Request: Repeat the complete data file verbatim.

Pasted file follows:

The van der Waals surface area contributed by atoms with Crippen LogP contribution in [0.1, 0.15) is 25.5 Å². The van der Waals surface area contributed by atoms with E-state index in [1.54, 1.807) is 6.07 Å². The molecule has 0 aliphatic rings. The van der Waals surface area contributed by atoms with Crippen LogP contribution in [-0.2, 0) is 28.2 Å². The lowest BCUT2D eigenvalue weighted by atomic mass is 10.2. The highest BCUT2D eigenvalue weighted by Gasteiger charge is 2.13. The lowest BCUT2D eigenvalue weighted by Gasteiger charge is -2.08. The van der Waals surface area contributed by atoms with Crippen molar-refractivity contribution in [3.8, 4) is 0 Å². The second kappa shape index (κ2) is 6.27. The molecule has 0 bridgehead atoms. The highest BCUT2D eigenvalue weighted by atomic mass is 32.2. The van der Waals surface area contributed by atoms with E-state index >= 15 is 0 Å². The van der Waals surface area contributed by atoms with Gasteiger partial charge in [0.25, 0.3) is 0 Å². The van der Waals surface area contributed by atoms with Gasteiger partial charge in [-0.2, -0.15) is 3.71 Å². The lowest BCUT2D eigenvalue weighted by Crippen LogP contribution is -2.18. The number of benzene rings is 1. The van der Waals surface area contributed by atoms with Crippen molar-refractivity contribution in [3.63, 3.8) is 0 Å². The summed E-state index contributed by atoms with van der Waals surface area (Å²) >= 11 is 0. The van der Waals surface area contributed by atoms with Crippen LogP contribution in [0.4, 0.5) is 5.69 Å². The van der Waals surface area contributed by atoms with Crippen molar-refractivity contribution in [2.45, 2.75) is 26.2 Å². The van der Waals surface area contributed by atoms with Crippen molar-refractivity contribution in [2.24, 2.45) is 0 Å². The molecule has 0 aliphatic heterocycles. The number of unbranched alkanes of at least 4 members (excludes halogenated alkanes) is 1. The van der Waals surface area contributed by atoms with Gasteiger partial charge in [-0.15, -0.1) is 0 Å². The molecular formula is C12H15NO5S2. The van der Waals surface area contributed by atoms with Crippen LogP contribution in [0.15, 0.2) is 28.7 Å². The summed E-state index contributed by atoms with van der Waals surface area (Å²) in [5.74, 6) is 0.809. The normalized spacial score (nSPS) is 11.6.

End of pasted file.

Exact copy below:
The van der Waals surface area contributed by atoms with Crippen LogP contribution in [0.1, 0.15) is 25.5 Å². The van der Waals surface area contributed by atoms with E-state index in [1.54, 1.807) is 6.07 Å². The molecule has 0 aliphatic rings. The van der Waals surface area contributed by atoms with Crippen LogP contribution in [-0.2, 0) is 28.2 Å². The lowest BCUT2D eigenvalue weighted by atomic mass is 10.2. The highest BCUT2D eigenvalue weighted by Gasteiger charge is 2.13. The lowest BCUT2D eigenvalue weighted by Gasteiger charge is -2.08. The van der Waals surface area contributed by atoms with Crippen molar-refractivity contribution in [3.8, 4) is 0 Å². The second kappa shape index (κ2) is 6.27. The molecule has 0 bridgehead atoms. The highest BCUT2D eigenvalue weighted by atomic mass is 32.2. The van der Waals surface area contributed by atoms with E-state index >= 15 is 0 Å². The van der Waals surface area contributed by atoms with Gasteiger partial charge in [0.25, 0.3) is 0 Å². The van der Waals surface area contributed by atoms with Gasteiger partial charge in [-0.2, -0.15) is 3.71 Å². The lowest BCUT2D eigenvalue weighted by Crippen LogP contribution is -2.18. The number of benzene rings is 1. The van der Waals surface area contributed by atoms with Crippen molar-refractivity contribution in [3.63, 3.8) is 0 Å². The summed E-state index contributed by atoms with van der Waals surface area (Å²) >= 11 is 0. The van der Waals surface area contributed by atoms with Crippen LogP contribution in [0.4, 0.5) is 5.69 Å². The van der Waals surface area contributed by atoms with Crippen molar-refractivity contribution in [2.45, 2.75) is 26.2 Å². The van der Waals surface area contributed by atoms with Crippen molar-refractivity contribution in [2.24, 2.45) is 0 Å². The molecule has 0 aliphatic heterocycles. The number of unbranched alkanes of at least 4 members (excludes halogenated alkanes) is 1. The van der Waals surface area contributed by atoms with Gasteiger partial charge in [-0.15, -0.1) is 0 Å². The molecular formula is C12H15NO5S2. The van der Waals surface area contributed by atoms with Crippen LogP contribution in [0.15, 0.2) is 28.7 Å². The summed E-state index contributed by atoms with van der Waals surface area (Å²) in [5.74, 6) is 0.809. The normalized spacial score (nSPS) is 11.6.